Example: See that little piece of upside down paper on top of the receipt? The shadow is more blurred in the middle, because there would be a little 'bridge' between the two ends of the paper where it is touching neither the receipt, nor the envelope. The shadow is sharpest, closest, and smallest where the paper sliver touches the receipt, and envelope, on its two ends.

Moral: Stay away from Layer Styles if at all possible--they do things too uniform, too perfect, and it takes the humanness out of it.

Imperfection in small doses makes things look real. (Imperfection in large doses makes you look like an idiot.)

Scissors from…
Wood from…

Tuesday, June 25, 2013

An announcement

I made this page the other day, and this seemed to fit almost as well as the dialog that actually goes on this page...

I've done ten pages now, going at about two or three per week. This isn't quite to the level they'll be when done, though I'm having fun with organic pencil lines, instead of reverting to my instinct to ink over things.

Also: car pinstriping for panel separating lines. Best thing ever.

Friday, June 14, 2013

Paper Starhorse

Did this several years ago from a picture of a galaxy I found somewhere. Normal scissors, pasted onto a craft paper envelope with a glue stick. I think I was on my mission in Uruguay when I did this--I found it in a journal from around that time a few days ago. 

There were a couple years (around sixth grade or so) when I did like, several of these cut-out animals or characters a day, including a seven foot mural that got put up in my elementary school's library that had every greek legend I could think of on it, with the exception of pegasus, who was probably on it at least three times... Cut out of printer paper, of course, probably when I was supposed to be doing math.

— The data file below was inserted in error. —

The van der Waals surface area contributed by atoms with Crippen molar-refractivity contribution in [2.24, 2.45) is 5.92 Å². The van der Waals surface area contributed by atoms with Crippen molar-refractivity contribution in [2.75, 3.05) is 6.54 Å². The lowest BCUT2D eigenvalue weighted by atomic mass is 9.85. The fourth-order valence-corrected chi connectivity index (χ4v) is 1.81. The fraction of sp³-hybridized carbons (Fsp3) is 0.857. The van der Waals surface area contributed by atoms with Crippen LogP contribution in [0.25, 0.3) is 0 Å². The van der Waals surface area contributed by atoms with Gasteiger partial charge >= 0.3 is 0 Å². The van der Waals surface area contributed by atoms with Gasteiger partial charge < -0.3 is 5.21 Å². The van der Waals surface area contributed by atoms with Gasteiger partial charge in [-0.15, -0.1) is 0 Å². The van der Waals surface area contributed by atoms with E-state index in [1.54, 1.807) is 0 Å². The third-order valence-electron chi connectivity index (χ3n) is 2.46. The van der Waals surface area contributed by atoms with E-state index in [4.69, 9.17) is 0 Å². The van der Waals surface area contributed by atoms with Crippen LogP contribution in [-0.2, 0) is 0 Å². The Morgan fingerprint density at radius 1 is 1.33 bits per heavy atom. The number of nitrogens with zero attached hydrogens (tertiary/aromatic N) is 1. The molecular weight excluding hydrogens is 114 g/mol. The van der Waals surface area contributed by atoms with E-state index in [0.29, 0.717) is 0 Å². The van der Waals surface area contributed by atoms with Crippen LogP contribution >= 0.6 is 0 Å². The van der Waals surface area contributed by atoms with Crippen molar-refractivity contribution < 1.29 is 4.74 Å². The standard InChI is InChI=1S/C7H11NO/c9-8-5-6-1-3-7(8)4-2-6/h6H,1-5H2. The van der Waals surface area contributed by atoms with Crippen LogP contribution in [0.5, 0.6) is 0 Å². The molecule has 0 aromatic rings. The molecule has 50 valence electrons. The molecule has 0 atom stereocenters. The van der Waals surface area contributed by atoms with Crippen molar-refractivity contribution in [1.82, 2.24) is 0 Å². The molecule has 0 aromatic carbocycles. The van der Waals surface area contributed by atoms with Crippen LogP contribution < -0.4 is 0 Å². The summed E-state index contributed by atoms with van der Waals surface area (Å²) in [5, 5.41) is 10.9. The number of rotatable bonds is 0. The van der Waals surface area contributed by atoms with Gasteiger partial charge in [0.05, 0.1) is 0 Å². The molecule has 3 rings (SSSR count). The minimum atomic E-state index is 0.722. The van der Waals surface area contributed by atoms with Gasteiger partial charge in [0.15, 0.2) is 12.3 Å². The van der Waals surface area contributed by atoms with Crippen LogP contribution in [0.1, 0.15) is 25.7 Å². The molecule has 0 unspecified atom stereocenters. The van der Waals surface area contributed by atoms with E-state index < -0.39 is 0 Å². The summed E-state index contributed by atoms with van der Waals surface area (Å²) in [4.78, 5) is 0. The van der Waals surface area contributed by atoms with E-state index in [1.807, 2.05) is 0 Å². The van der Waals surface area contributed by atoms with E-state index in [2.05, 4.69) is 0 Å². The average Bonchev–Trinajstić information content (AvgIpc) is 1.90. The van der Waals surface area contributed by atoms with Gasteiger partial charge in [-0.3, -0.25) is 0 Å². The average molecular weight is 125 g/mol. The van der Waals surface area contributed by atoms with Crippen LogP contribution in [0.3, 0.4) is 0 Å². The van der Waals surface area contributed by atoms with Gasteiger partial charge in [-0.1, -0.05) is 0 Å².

I've been feeling this urge to cut up things coming back recently, and I'm feeling like it'll probably be a Thing again within a few years if it's going where I think it is.

Monday, May 27, 2013

Shooting BIG reference

Well, if you're like me, you tend to compulsively 'reference shoot' interesting things in any given location 'just in case' you ever have to draw said thing somewhere down the line. 

So, what happens when you come across something that won't even fit in your viewfinder? 

This is something I discovered a couple years ago that I've found invaluable for recording things that are simply too epic for one little camera: shoot many overlapping shots of the same object, then use Photoshop's Photomerge feature, found under the File>Automate menu.

Browse for the photos involved, push go, and watch your spinny-pinwheel-of-death for about five to ten minutes. Either your computer will start smoking and explode, or you'll end up with something like this: 

If I had walked along side this and taken photos at an equal distance all the way down, it would have gotten rid of the distortion, but I rather like the fisheye effect, so all the photos involved in this particular merge are from a stationary vantage. I think this particular merge had six or seven photos involved.